On the 24th of November 2021, 27 people died whilst attempting to cross the English Channel from France to the United Kingdom. The insubstantial dinghy capsized and the cold dangerous waters swept their lives away. The following morning I captured the unmoved photos of Dover, the closest point to France and the intended destination for many refugees who pursue the Channel Crossing.
The selection of nine photographs explores a refugee’s potential path upon their arrival in Dover. They start at the shoreline, and then awaits the walk away from the sea, in any direction into the perceived ‘safe’ mainland of Britain. A brief stop at the town’s playground encapsulates childhood innocence and the everyday normality of those who make the crossing. Finally, to end where my own trip concluded, at Dover Priory train station, waiting to board a train to safety.
Additionally, my piece is an imagination of Dover’s landscape if death never claimed the lives of those who attempt to make the journey by sea. I overlayed multiple images of refugees, retrieved from the public domain, to portray the figures as ghosts at the borderland, allowing the viewer to mourn their deaths, but fundamentally to recognise the UK’s draconian border management that severely limits safe legal routes, therefore, forcing refugees to make the life-threatening crossing. Furthermore, the English Channel represents a place where law is suspended and those within its bounds are vacant of rights. The refugee’s dehumanised life is a state of limbo, alive but not exercising the value of life itself. Likewise, ghosts also exhibit a state of limbo, inhabiting a ‘world’ between life and death.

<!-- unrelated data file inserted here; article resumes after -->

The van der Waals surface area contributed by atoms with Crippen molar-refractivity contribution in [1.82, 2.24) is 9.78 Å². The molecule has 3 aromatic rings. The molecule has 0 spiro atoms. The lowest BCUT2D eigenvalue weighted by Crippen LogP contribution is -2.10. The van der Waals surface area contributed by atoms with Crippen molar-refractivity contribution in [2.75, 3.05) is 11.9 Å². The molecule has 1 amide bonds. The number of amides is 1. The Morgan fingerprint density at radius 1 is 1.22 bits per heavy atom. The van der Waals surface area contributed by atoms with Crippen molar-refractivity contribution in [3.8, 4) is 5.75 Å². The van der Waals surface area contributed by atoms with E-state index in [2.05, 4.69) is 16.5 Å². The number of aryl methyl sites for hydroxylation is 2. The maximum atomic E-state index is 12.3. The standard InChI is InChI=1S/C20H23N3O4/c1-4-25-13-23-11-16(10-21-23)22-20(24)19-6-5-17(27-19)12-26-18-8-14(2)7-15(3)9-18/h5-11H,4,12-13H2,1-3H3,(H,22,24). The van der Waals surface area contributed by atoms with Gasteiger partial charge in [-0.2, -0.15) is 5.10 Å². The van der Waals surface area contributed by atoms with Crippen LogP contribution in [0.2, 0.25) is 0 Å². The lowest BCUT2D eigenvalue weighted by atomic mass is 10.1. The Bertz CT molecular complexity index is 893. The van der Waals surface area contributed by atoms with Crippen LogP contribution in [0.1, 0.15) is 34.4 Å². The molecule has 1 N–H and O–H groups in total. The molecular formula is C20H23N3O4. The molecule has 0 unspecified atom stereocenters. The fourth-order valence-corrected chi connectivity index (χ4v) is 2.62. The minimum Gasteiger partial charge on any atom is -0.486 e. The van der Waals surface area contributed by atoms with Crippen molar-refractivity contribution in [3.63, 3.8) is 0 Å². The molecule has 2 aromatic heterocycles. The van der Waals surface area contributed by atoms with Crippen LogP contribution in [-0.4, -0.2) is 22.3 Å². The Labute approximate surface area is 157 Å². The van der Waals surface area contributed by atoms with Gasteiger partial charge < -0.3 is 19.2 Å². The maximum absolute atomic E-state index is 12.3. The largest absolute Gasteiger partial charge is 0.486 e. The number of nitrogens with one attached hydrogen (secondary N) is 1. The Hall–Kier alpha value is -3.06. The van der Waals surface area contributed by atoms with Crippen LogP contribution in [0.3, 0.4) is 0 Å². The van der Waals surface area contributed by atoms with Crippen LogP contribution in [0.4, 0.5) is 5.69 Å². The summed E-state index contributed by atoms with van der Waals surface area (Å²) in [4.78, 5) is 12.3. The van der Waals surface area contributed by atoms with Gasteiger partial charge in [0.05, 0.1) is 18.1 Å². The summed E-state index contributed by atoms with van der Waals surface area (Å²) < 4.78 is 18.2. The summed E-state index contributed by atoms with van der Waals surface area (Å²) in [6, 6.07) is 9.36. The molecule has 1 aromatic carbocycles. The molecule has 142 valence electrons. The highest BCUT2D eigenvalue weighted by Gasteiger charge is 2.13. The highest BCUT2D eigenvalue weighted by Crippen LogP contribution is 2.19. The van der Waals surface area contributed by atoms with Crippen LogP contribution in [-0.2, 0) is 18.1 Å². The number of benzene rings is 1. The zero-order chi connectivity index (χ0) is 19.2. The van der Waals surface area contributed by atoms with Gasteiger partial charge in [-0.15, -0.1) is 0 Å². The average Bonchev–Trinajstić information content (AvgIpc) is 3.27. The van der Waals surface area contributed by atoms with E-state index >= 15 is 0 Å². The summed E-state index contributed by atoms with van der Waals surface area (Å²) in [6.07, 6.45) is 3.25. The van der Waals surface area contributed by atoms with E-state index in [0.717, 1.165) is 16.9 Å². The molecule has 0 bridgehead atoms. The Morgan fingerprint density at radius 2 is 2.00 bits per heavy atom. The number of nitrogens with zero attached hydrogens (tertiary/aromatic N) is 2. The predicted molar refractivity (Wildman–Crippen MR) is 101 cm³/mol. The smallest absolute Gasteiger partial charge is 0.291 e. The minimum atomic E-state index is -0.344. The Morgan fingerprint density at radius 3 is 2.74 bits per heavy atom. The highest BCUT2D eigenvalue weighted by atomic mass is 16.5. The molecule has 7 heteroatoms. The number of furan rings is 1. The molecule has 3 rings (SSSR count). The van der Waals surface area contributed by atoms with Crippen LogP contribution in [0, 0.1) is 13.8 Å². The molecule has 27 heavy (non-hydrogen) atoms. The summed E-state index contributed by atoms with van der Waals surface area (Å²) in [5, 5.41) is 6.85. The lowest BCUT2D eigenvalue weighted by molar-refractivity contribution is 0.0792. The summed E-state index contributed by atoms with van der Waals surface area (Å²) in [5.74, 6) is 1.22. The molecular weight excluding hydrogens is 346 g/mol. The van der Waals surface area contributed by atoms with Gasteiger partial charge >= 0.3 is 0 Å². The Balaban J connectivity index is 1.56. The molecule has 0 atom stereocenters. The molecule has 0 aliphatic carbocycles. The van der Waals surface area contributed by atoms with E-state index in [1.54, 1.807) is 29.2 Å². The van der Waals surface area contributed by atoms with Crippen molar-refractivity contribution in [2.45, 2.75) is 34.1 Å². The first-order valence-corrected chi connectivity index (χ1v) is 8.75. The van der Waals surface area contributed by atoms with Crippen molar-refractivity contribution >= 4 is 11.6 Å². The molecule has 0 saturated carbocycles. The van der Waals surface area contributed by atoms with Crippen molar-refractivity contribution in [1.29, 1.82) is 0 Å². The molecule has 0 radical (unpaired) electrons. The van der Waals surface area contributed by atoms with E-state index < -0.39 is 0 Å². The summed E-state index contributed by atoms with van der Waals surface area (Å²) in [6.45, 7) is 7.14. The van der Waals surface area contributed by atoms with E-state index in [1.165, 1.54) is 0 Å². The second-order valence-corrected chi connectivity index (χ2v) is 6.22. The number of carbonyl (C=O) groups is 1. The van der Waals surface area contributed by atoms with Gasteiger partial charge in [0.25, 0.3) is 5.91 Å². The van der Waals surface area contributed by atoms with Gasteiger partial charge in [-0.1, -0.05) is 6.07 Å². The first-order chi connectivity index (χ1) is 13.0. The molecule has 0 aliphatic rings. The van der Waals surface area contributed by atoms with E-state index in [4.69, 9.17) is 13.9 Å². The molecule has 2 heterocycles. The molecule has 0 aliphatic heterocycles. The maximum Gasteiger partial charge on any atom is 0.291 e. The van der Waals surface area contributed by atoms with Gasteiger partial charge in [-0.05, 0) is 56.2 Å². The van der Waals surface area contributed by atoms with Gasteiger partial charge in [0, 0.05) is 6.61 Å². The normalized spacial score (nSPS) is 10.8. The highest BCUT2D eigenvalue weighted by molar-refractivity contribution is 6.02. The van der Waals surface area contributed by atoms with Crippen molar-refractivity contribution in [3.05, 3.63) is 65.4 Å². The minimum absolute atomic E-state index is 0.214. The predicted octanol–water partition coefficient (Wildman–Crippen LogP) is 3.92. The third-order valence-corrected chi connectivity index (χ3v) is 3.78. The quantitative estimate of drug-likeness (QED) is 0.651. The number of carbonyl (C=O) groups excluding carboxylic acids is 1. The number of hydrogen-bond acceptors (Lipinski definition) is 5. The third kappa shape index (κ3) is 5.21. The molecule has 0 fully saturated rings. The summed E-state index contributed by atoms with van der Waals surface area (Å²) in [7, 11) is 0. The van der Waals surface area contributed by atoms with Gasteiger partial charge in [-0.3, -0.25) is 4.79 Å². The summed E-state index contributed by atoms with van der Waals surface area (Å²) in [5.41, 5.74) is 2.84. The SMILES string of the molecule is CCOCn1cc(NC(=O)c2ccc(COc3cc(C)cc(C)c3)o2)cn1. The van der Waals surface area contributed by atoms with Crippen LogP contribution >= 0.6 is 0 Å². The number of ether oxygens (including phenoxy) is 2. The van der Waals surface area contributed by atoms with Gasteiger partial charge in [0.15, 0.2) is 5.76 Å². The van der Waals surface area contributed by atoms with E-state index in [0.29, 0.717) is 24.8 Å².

My project seeks to give meaning to the lives lost. I intend to give the dead agency and life after death, maintained by the viewers who mourn. By depicting the possibilities of the lives that may have been, it offers a pathway to grieve and establish a political struggle for safe legal asylum routes.